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Diversity is the key to your product team's success

Product development is a team's sport. So as product management. Rarely something remarkable is achieved by a single individual. And even when that happens - a lone genius still needs help to grow, support and improve their product.

Product management teams come in many shapes and sizes. Yet there is one key characteristic that differentiates good and great product teams. This key is diversity.

Every person is different from another, that's a given. In product management, if you can compose a team where every team member is different is the right way - you're substantially increasing your chances for success.

Experience/background diversity

You want every person on your team to enrich the group with their unique experience. Even when people's experiences seem irrelevant - a good product team finds ways to integrate it and extract value out of it. Folks without experience are also valuable to a product team. They keep more experienced members in check, helping them to reason and communicate clearly.

Cultural diversity

Majority of modern products are aspiring to be global. All the most successful products on the market today are used all around the globe. To create such products you need a culturally diverse team. Even if a problem is global - the solution might need to be local. Having a rich set of cultural backgrounds on your team gives you a massive advantage.

Interests diversity

You never know where your next great product idea comes from. It could be a work-related conference or a weekend art museum tour. When people on your team have a broad set of interests - your collective chances to come up with great ideas increase.

How do you assemble and empower a diverse team

Hiring is crucial. doh. High performing, successful product teams created by careful design and selection. While recruiting you need to be open and upfront about the team you aim to create. You need to describe your principals and values, such as diversity. On interviews, you need to prioritize getting to know candidates as personalities not just as skill sets.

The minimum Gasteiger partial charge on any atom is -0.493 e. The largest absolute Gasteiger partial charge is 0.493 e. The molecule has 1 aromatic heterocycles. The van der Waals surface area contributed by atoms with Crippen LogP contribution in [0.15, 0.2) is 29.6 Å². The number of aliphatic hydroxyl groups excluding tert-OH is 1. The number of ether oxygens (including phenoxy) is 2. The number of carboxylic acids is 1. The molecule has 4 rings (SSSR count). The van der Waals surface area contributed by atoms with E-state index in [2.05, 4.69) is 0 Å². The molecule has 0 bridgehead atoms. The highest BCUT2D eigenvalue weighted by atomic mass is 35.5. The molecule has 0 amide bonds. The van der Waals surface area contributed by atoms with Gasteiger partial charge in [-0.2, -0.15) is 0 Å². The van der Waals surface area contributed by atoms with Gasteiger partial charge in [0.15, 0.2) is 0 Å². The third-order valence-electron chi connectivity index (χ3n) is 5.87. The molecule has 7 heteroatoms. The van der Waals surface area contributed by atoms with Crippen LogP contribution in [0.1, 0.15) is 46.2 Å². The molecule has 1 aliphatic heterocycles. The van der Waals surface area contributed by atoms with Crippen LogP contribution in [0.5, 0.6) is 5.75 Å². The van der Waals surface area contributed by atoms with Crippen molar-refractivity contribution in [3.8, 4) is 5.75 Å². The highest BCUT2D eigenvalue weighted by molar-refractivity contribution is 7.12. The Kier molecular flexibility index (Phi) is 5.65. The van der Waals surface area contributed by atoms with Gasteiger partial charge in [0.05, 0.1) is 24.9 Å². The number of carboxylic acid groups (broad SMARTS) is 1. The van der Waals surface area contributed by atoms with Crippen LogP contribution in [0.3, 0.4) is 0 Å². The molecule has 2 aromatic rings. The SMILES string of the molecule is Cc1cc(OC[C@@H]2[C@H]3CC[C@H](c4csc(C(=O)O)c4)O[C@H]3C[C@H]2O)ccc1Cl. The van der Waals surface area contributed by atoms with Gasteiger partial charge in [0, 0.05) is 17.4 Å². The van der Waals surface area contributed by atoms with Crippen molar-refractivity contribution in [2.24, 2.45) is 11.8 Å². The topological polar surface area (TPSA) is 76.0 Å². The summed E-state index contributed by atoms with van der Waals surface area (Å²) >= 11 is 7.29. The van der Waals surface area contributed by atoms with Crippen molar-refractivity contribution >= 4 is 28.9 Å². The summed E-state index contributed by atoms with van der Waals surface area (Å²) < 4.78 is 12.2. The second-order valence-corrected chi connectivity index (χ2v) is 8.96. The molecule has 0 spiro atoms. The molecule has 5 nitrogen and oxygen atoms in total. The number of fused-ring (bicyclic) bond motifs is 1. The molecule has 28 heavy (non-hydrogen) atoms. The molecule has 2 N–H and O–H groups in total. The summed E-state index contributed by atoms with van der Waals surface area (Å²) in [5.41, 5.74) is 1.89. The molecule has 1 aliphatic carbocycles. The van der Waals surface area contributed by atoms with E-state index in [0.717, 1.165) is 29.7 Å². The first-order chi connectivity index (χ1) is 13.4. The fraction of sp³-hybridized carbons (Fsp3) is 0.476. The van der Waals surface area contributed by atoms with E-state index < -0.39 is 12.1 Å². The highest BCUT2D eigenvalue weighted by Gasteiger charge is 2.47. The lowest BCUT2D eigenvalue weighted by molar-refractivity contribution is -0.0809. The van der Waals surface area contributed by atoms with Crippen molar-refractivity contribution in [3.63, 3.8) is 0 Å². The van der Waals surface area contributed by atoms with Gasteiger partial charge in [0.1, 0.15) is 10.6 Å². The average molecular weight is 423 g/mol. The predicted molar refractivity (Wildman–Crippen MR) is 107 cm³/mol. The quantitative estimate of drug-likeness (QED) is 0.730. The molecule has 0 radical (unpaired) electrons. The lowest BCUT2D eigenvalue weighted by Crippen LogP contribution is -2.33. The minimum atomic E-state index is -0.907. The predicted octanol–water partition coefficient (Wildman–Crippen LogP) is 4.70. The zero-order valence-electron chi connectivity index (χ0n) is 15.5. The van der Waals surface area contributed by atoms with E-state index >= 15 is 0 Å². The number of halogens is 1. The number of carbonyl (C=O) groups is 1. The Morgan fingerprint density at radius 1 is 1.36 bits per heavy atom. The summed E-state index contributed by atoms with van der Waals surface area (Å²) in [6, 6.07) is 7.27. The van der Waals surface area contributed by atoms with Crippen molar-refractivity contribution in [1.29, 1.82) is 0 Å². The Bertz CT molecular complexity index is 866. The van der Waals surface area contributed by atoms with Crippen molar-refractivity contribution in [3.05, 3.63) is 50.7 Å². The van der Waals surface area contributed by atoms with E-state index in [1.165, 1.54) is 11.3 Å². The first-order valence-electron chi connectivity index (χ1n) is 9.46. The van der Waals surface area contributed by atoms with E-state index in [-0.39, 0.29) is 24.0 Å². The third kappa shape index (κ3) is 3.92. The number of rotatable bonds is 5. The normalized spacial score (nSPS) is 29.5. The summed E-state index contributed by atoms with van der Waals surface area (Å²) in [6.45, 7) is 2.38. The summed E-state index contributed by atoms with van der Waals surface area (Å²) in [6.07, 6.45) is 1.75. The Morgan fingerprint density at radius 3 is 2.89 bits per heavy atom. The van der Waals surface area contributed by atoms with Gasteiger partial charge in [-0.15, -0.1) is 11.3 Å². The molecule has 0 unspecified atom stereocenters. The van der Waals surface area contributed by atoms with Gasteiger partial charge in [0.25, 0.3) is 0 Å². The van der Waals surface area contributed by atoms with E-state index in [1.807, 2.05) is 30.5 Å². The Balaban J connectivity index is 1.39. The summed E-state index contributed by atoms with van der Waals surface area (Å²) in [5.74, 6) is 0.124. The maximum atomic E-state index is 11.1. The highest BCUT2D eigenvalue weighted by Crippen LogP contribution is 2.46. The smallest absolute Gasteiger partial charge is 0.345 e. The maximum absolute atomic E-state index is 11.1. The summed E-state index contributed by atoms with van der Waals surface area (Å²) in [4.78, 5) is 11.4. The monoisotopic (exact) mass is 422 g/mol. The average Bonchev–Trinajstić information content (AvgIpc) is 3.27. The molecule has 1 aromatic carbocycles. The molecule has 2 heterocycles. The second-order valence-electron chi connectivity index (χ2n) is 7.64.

For example:
On an interview, you ask about candidate's academic and professional achievements - but do you ask about their experiences outside work? How do they learn? What inspires them? What do they read, listen or watch?
Surely, some people like to have a strict divide between their professional and personal selves. Still, there is a strong case that in creative professions, and product management is definitely creative, your personal interests might have a major influence on your output at work.

When you have the right people on board you need to focus on building the proper environment for them to exchange their experiences and learn from each other. Communication is the cornerstone of any cooperation, especially in a product team.

Make time to talk

As a PM, sometimes, all you do is talking. However, quite often the talking is operational. It's about issues at hand, burning topics, escalations. Rarely we take time to reflect on the past and speculate about the future. High performing product teams dedicate time to discussing strategic topics, making useful retrospectives and sharing experiences.

Write more, read more

Probably the second most popular activity of a PM is writing. Emails, stories, reports, Slack, wiki... the list goes on. We write a lot. But do we read enough? Do we read to understand or just to reply? Often I caught myself scanning a message for any action points or questions towards me. Unsurprisingly, often this results in further messages or leads to misunderstandings. Best product teams cultivate both writing and reading. They write explicitly and read thoroughly.

Demo, demo, demo

Often it's easier to show rather than tell. When you share your work regularly within a product team  - it increases the understanding and facilitates feedback loops. Some exceptionally successful companies made frequent demos their secret recipe for success. You can demo not only an actual product but a prototype, wireframe or a simple sketch. Whatever you can show and get feedback on - will help you to make your product better.

Diverse team + sharing experiences = higher chances of product success

If you need to innovate, create novel products or radically improve existing ones - you need a diverse product team. Having a mix of cultures, backgrounds and interests on your team greatly increase your chances to come up with game-changing ideas. To build a diverse product team you need to pay special attention to your recruitment process. You need to prioritise diversity in your HR processes. Having a diverse team is a great start but such a team needs to have opportunities to share their experiences with each other and the rest of the organization. By creating an environment for regular information exchanges you set your product team for success.

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